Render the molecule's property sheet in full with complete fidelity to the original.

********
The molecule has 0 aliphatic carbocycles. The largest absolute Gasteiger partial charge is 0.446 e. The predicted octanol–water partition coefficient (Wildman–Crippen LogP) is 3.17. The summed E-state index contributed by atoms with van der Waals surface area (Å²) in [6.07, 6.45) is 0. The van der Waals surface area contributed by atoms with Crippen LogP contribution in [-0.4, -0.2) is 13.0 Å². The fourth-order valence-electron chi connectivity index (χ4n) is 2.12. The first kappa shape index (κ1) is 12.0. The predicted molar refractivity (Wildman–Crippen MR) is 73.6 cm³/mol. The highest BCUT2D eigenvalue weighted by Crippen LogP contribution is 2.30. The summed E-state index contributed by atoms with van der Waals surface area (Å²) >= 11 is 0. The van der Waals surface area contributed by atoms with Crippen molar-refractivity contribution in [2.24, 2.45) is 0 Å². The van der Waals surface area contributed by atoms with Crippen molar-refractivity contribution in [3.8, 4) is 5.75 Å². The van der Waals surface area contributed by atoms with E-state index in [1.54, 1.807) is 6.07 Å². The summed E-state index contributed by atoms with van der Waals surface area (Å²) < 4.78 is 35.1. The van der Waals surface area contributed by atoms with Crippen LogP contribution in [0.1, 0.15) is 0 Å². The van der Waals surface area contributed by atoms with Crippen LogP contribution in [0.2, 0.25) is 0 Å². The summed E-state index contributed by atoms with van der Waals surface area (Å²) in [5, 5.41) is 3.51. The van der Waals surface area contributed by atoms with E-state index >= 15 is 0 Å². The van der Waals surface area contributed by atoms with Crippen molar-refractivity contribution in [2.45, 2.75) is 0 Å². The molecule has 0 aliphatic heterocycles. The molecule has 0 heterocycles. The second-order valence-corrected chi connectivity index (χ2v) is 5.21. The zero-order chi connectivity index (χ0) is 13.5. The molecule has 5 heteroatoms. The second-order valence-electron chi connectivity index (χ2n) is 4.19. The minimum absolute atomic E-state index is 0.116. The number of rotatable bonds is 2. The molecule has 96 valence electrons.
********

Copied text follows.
The molecule has 0 aliphatic carbocycles. The largest absolute Gasteiger partial charge is 0.446 e. The predicted octanol–water partition coefficient (Wildman–Crippen LogP) is 3.17. The summed E-state index contributed by atoms with van der Waals surface area (Å²) in [6.07, 6.45) is 0. The van der Waals surface area contributed by atoms with Crippen LogP contribution in [-0.4, -0.2) is 13.0 Å². The fourth-order valence-electron chi connectivity index (χ4n) is 2.12. The first kappa shape index (κ1) is 12.0. The predicted molar refractivity (Wildman–Crippen MR) is 73.6 cm³/mol. The highest BCUT2D eigenvalue weighted by Crippen LogP contribution is 2.30. The summed E-state index contributed by atoms with van der Waals surface area (Å²) >= 11 is 0. The van der Waals surface area contributed by atoms with Crippen molar-refractivity contribution in [2.24, 2.45) is 0 Å². The van der Waals surface area contributed by atoms with Crippen molar-refractivity contribution in [3.8, 4) is 5.75 Å². The van der Waals surface area contributed by atoms with E-state index in [1.54, 1.807) is 6.07 Å². The summed E-state index contributed by atoms with van der Waals surface area (Å²) < 4.78 is 35.1. The van der Waals surface area contributed by atoms with Crippen LogP contribution in [0.1, 0.15) is 0 Å². The van der Waals surface area contributed by atoms with Crippen LogP contribution in [0.2, 0.25) is 0 Å². The summed E-state index contributed by atoms with van der Waals surface area (Å²) in [5, 5.41) is 3.51. The van der Waals surface area contributed by atoms with E-state index >= 15 is 0 Å². The van der Waals surface area contributed by atoms with Crippen molar-refractivity contribution in [2.45, 2.75) is 0 Å². The molecule has 0 aliphatic heterocycles. The molecule has 0 heterocycles. The second-order valence-corrected chi connectivity index (χ2v) is 5.21. The zero-order chi connectivity index (χ0) is 13.5. The molecule has 5 heteroatoms. The second-order valence-electron chi connectivity index (χ2n) is 4.19. The minimum absolute atomic E-state index is 0.116. The number of rotatable bonds is 2. The molecule has 96 valence electrons.